I didn't like the plain silver head badge that came with the bike. So I found a classic colorful one on eBay to replace it with. Used 3M automotive trim tape to apply it.
The black cable housings and the bare cable running across the top tube looked out of place. Found some nice red metallic cable housings. And for the brake cable I found a red teflon coated cable that was just meant for my bike. Then I topped it off with these Jagwire ferrules (or end caps) to complete the job.
(Oh my, are these no longer available in red?!)
Now, why did I get a 7-speed with only the rear derailleur, instead of a 15 or more speed? Any way to add a front shift?
Let's see now, the seat post is hydraulic but it really doesn't seem to do much for the bum!
How about replacing it with a regular post, but in red? And replacing the clamp as well? While I'm at it, continue the red theme- axle skewer, barrel adjusters, brake noodles, even jockey wheels! Red chain?
What about a cycling computer to track my rides?
You might notice in the pictures below, the addition of a saddle bag. I bought it at a local bike store. It came with an emergency rain poncho, and there's plenty of space for my toolkit, gloves, glasses and whatever.
I found these RockBros polarized cycling glasses while browsing online. I like that it has interchangeable lenses (so far have only used the polarized sunglasses) along with the hard case to keep everything together. I kept watching the auction site and finally got them at a really low price as the only bidder. I bought them primarily for the price, not reputation. But now after using them for a couple years they are great! I definitely recommend them!
The case and spare lenses stay at home, and there's enough space in my saddle bag to stick the glasses in.
Replacing the seat post and clamp was pretty straight forward. Just measure the post for proper diameter and length. I didn't get a specific brand, just something red and reasonably priced on that auction site.
Same with the quick release axle skewer.
(I should have bought a pair, the rear is still the original chrome!) Maybe I'll leave it. On the front, the chrome stood out. Not so much in the back!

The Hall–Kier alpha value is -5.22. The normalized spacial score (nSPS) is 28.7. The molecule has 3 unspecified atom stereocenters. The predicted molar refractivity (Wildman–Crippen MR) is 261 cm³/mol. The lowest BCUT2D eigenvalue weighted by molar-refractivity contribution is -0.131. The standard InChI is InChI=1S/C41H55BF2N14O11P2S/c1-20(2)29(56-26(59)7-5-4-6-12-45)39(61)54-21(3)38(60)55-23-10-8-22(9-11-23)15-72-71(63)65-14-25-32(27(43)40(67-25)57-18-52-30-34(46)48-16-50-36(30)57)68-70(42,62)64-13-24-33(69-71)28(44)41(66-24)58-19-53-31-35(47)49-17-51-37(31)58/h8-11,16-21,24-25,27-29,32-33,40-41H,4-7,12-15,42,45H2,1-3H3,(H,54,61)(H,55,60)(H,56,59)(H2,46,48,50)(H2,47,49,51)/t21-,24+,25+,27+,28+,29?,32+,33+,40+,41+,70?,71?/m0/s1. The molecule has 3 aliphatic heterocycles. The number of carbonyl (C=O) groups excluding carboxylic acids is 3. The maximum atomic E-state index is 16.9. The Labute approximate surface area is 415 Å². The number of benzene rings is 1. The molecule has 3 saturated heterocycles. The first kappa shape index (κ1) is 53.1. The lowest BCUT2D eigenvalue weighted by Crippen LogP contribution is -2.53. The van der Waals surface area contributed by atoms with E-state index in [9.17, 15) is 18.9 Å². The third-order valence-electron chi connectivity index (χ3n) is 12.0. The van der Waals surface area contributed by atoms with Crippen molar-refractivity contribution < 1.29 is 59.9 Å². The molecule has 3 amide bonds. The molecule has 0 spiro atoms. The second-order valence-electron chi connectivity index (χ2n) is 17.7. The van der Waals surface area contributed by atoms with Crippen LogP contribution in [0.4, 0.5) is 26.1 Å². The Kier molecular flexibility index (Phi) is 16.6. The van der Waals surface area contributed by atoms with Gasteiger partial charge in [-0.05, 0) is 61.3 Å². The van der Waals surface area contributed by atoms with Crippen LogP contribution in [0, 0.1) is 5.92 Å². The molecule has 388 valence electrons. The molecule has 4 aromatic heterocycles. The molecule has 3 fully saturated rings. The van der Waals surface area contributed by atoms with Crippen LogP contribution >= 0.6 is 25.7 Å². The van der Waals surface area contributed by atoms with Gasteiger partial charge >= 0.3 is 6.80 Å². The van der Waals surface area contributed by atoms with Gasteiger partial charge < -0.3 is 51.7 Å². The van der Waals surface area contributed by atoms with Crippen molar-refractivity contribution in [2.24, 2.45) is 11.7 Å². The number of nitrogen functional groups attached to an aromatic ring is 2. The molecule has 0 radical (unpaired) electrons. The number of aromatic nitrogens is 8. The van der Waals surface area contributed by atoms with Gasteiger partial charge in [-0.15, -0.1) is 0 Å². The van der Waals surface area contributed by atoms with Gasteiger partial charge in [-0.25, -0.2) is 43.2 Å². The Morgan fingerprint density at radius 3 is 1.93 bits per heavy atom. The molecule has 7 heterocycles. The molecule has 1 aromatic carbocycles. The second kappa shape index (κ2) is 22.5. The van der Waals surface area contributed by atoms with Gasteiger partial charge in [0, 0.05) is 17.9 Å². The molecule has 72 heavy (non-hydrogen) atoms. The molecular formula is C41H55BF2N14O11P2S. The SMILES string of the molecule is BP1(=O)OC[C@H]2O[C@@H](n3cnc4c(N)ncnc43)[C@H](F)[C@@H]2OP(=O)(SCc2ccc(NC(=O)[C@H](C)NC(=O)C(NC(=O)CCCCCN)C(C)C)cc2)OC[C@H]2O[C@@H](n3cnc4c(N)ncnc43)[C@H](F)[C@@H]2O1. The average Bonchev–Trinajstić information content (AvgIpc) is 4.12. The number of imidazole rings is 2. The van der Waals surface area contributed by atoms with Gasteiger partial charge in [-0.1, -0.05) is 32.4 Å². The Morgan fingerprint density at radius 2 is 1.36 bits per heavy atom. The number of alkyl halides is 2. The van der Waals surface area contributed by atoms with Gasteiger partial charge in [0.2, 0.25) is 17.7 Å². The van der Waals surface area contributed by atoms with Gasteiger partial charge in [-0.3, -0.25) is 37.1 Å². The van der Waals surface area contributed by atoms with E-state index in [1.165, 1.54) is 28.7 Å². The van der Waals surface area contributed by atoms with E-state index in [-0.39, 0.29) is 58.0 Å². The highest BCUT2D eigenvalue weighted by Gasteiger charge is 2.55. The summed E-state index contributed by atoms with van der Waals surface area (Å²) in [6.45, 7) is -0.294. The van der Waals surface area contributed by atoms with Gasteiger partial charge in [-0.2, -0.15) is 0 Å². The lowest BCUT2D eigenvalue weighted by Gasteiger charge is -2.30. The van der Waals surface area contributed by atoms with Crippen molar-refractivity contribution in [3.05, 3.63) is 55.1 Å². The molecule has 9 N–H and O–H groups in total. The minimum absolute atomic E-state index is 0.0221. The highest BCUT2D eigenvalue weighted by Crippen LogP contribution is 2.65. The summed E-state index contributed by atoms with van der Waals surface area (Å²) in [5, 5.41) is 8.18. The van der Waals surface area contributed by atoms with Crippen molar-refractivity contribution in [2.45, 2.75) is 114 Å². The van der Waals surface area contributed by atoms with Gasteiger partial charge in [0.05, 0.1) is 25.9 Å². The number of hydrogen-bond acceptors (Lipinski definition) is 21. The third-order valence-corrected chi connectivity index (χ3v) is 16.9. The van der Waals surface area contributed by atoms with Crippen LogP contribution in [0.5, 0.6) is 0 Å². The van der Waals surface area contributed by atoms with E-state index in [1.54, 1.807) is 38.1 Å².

For the brake lever adjuster, I went with this Dia-Compe M7 in anodized red. Others didn't look as good, and the price at Pork Chop BMX was pretty decent!
While I was redoing the cables I put on red brake noodles and boots. But before I installed the front, I slid a clear plastic tube over to protect the fender.
The original handlebar wasn't comfortable for me either. So my bike shop was able to order a more old school style handlebar. This was more like the style I remember from my old Raleigh!
I also started browsing ebay for Raleigh fenders. The chrome fenders were a bit out of place for me, and the alignment of the rear fender was a bit goofy.
I found a set in red for a decent price. I was pleased with their condition. The old 60's or 70's red is a bit lighter than my new frame, but close enough for my taste.
The white on the rear fender was in rough shape, but I can mask and respray it. There were several chips in the paint, so I took the fender to the auto parts store and found a close match.
That odd bit on the top of the rear fender, that's a mounting clip that is crimped on. I had to remove it since it's at the wrong position for my bike. I painted that piece to blend in.
I also had to find different fender braces or stays. I was able to find some that matched the size and shape of my fenders, and an appropriate length for my bike.
To help prevent rust, I glued a piece of inner tube with contact cement to the end of the braces to cushion against the fender. I also painted the screw head attaching the fender.